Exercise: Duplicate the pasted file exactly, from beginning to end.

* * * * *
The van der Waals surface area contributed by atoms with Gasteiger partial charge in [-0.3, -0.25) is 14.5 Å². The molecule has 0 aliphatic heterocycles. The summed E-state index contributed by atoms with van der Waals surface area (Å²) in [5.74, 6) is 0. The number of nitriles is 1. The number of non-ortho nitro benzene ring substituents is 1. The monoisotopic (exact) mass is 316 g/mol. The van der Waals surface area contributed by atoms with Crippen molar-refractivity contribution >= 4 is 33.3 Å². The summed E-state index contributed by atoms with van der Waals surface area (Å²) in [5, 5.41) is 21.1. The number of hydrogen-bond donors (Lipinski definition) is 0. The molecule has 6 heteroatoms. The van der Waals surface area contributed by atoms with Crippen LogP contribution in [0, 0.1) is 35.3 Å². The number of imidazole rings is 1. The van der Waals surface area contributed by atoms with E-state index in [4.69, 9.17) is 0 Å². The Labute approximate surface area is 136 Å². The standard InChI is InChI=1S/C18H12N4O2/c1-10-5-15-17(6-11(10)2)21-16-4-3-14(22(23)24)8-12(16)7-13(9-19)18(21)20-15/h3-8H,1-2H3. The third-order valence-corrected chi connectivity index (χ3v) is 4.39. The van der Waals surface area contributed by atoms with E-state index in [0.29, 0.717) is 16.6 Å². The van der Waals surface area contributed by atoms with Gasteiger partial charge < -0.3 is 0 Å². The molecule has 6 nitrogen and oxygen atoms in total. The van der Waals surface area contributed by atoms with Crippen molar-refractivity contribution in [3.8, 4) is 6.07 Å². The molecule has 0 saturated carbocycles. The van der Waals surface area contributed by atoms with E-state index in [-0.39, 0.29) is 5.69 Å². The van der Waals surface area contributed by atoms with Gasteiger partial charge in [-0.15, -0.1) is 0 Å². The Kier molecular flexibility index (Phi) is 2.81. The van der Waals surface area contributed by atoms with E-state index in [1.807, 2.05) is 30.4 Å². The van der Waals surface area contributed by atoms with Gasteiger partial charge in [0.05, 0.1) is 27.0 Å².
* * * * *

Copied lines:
The van der Waals surface area contributed by atoms with Gasteiger partial charge in [-0.3, -0.25) is 14.5 Å². The molecule has 0 aliphatic heterocycles. The summed E-state index contributed by atoms with van der Waals surface area (Å²) in [5.74, 6) is 0. The number of nitriles is 1. The number of non-ortho nitro benzene ring substituents is 1. The monoisotopic (exact) mass is 316 g/mol. The van der Waals surface area contributed by atoms with Crippen molar-refractivity contribution >= 4 is 33.3 Å². The summed E-state index contributed by atoms with van der Waals surface area (Å²) in [5, 5.41) is 21.1. The number of hydrogen-bond donors (Lipinski definition) is 0. The molecule has 6 heteroatoms. The van der Waals surface area contributed by atoms with Crippen LogP contribution in [0, 0.1) is 35.3 Å². The number of imidazole rings is 1. The van der Waals surface area contributed by atoms with E-state index in [4.69, 9.17) is 0 Å². The Labute approximate surface area is 136 Å². The standard InChI is InChI=1S/C18H12N4O2/c1-10-5-15-17(6-11(10)2)21-16-4-3-14(22(23)24)8-12(16)7-13(9-19)18(21)20-15/h3-8H,1-2H3. The third-order valence-corrected chi connectivity index (χ3v) is 4.39. The van der Waals surface area contributed by atoms with E-state index in [0.29, 0.717) is 16.6 Å². The van der Waals surface area contributed by atoms with Gasteiger partial charge < -0.3 is 0 Å². The molecule has 6 nitrogen and oxygen atoms in total. The van der Waals surface area contributed by atoms with Crippen molar-refractivity contribution in [3.8, 4) is 6.07 Å². The molecule has 0 saturated carbocycles. The van der Waals surface area contributed by atoms with E-state index in [-0.39, 0.29) is 5.69 Å². The van der Waals surface area contributed by atoms with Gasteiger partial charge in [-0.15, -0.1) is 0 Å². The Kier molecular flexibility index (Phi) is 2.81. The van der Waals surface area contributed by atoms with E-state index in [1.807, 2.05) is 30.4 Å². The van der Waals surface area contributed by atoms with Gasteiger partial charge in [0.05, 0.1) is 27.0 Å².